Derryn Borley, Cancerbackup Head of Cancer Support Services, said: 'Until this year, only one in eight cancer treatments have been turned down by NICE, but since the beginning of 2006 this has dramatically risen to one in two.

'Many of the treatments being rejected are life-extending treatments. These treatments do not cure but they can give valuable extra time to spend with family and friends which is very important to cancer patients. '

Ian Beaumont, a spokesman for Bowel Cancer UK, said: 'It's wrong that people are playing God. Life is too precious for people to put a price on it like this.

'Who is to say that living for another six months or a year or more is not worth it? You are talking about giving someone more time with their children, their family, another Christmas.

'The UK has been at the forefront of developing these new treatments but we're at the back of the queue when it comes to giving them to patients. People are left to sell their house or car to try and pay for the drugs themselves. People who should be fighting the disease are left fighting bureaucracy.'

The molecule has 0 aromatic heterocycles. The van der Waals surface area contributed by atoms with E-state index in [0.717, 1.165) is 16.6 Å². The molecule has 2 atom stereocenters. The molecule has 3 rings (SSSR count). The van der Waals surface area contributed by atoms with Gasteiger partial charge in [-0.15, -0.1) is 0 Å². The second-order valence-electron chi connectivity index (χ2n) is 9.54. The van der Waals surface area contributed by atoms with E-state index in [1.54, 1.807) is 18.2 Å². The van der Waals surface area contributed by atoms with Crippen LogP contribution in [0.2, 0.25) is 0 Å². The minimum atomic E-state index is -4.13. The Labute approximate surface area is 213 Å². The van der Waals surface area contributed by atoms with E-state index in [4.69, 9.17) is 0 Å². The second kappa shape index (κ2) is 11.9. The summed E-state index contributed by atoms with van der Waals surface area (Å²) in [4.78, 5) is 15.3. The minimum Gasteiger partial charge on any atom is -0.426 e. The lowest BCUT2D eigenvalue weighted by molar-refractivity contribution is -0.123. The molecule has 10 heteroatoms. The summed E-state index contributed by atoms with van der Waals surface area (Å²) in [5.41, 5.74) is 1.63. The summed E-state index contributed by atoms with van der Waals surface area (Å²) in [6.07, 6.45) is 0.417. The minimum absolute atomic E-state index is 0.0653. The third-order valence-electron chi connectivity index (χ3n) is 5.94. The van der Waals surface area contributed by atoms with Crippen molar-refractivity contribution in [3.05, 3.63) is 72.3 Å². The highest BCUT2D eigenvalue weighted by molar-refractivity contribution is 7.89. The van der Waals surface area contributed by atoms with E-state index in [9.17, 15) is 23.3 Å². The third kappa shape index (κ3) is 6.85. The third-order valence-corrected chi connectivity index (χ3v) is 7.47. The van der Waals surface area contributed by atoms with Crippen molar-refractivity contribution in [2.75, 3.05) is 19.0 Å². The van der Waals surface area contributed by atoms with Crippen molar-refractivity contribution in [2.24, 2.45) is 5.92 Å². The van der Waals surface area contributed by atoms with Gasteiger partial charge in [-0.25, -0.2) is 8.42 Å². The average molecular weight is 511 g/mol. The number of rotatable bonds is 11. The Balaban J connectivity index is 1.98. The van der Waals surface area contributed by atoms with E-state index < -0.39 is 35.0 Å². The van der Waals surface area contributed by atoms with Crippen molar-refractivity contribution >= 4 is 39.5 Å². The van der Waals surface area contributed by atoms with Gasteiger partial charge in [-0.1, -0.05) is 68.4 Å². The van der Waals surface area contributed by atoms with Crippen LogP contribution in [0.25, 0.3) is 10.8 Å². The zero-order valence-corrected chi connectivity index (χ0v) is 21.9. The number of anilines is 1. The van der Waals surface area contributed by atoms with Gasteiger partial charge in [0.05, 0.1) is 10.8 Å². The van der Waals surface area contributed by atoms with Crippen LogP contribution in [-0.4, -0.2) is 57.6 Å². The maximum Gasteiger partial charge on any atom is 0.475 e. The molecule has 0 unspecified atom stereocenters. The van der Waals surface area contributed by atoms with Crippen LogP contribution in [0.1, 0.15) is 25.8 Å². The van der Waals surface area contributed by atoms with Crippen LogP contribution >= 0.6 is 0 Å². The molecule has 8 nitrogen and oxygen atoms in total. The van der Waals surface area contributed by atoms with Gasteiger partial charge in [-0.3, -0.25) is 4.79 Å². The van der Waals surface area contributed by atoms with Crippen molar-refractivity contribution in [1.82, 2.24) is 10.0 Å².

A NICE spokeswoman said: 'NICE’s expert advisors review all of the evidence on cancer treatments to determine whether they add benefits for patients when compared to other treatments that are already available.

'The benefits that we assess include whether a drug extends life, and whether a drug improves patients’ quality of life.'

A Department of Health spokeswoman said they could not comment until the guidance is published. But she claimed that the Scottish and Welsh drug monitoring bodies 'do not cover the area to the same depth or level of transparency and when final NICE guidance is issued it will be used in Wales.'

She claimed that the concerns of the Velcade Three 'are taken seriously' by Miss Hewitt 'and they will receive a response very soon.'

The 'United Kingdom' has become a joke. It's time England declared independence.

- Derk, Southampton,England
What we expect anything else of this government? A government of Scots, for the Scots and to hell with the rest of us.

- Peter Hargreaves, Stockport, Cheshire
So it's Scotland's fault that NICE is slow and incompetent?